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  • Jane Austen’s “Wild Imagination”:Romance and the Courtship Plot in the Six Canonical Novels
  • Charles H. Hinnant (bio)

Even though it was once asserted that Jane Austen's six canonical novels have "but one plot,"1 this charge has generally been ignored in recent Austen studies and histories of the novel. To the extent that her works of fiction conform to the conventions of late eighteenth-century novels of courtship and romance, this omission is entirely understandable, for they obviously bear what Ludwig Wittgenstein called "a family" resemblance (17). What distinguishes the plot of the courtship novel is its depiction of the entrance of a young woman into adult society and her subsequent choice among competing suitors. The choice is not without its anxieties, however, for one of the unstated conventions of the courtship novel is that the lovers must undergo a traumatic experience, a violent shift from innocence to self-knowledge before their union can be consummated.

One danger confronting the authors of this familiar form is a slackening of narrative suspense: their outcomes, like the outcomes of contemporary genre fiction, often come to seem all-too predictable. Whoever will eventually win the hand of the heroine is easy to recognize early in the narrative from his prominence, if not from his obvious moral, social, or intellectual superiority. Austen does not quite manage to escape the homogeneity inherent in the form's insistence upon closure, yet the change that her novels incorporate is still noteworthy. It involves nothing less than the rejection of a single generic courtship narrative. Austen incorporates at least one distinct story pattern in each novel, in the process tossing out such overworked formulas as sexual entrapment or parental tyranny. She has been rightly praised for the way she differentiates between the various characters in her novels, but there is no [End Page 294] reason why the same observation cannot be made about the various plots and subplots within the novels. In order to consider what is distinctive about way courtship and romance are presented in her fiction, I want to historicize the topic by singling out seven different story-lines or models in the six canonical texts. The purpose of considering the novels from such a schematic vantage point is to suggest that they reveal a far greater uneasiness about the premises of the courtship plot than might appear from a consideration of individual works in relative isolation from one another.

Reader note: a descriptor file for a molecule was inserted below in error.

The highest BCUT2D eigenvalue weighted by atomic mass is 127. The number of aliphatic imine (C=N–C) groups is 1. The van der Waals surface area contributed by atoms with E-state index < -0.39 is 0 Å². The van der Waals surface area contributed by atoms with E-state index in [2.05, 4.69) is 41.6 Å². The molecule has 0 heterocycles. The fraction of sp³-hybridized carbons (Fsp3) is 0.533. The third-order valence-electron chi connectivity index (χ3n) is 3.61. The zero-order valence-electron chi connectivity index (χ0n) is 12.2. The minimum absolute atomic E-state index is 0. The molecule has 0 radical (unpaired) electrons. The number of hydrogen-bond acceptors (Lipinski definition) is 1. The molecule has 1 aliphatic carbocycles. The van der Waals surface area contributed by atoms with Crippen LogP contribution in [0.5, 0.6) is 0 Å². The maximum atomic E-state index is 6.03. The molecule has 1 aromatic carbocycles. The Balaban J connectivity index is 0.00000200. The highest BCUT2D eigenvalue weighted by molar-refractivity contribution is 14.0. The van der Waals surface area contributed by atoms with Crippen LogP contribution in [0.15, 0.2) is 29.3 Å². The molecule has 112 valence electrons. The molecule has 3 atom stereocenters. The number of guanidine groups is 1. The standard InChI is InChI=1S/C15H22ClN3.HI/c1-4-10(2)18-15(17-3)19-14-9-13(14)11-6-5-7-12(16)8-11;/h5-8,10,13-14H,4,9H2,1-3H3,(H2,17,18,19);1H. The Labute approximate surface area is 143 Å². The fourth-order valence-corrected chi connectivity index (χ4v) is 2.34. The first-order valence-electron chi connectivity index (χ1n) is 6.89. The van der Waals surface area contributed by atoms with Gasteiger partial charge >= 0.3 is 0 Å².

Seven Models of Courtship and Romance

In using the term model, I mean a structural pattern or story-line that can not only be abstracted from the text but deployed in an infinite variety of other contexts and different permutations. According to Shlomith Rimmon-Kenan, "a story-line is structured like the complete story, but unlike the latter it is restricted to one set of individuals" (16). Such a story-line corresponds to a limited extent to what Henry James described more globally as "the subject, the idea, the donnée of the novel" and thus is flexible enough to accommodate the array of minor characters and the finely wrought portrayal of domestic manners and mores that has always constituted the genius of Austen's fiction for many readers. James's vivid description of the donnée as "a blade which may be drawn more or less out of its sheath" points to its status as an artifact that can be employed in more than one context (411). The usual opposition between a conventional formula and a new and unique exploration of reality doesn't quite work here, for the seven models I am identifying might appear only once yet can also be susceptible to endless mutations and transformations in other works while still bearing certain enduring characteristics. Far from being mechanical repetitions of the same, they are malleable enough to be combined in the same text with other story-patterns, appear in a variety of different literary kinds, incorporate gender reversals, and find a place in same-sex romances. Austen's novels at once illuminate and are illuminated by earlier and later examples of similar patterns. Such models are not so much variations on the same rigid formula as seven different scenarios...


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pp. 294-310
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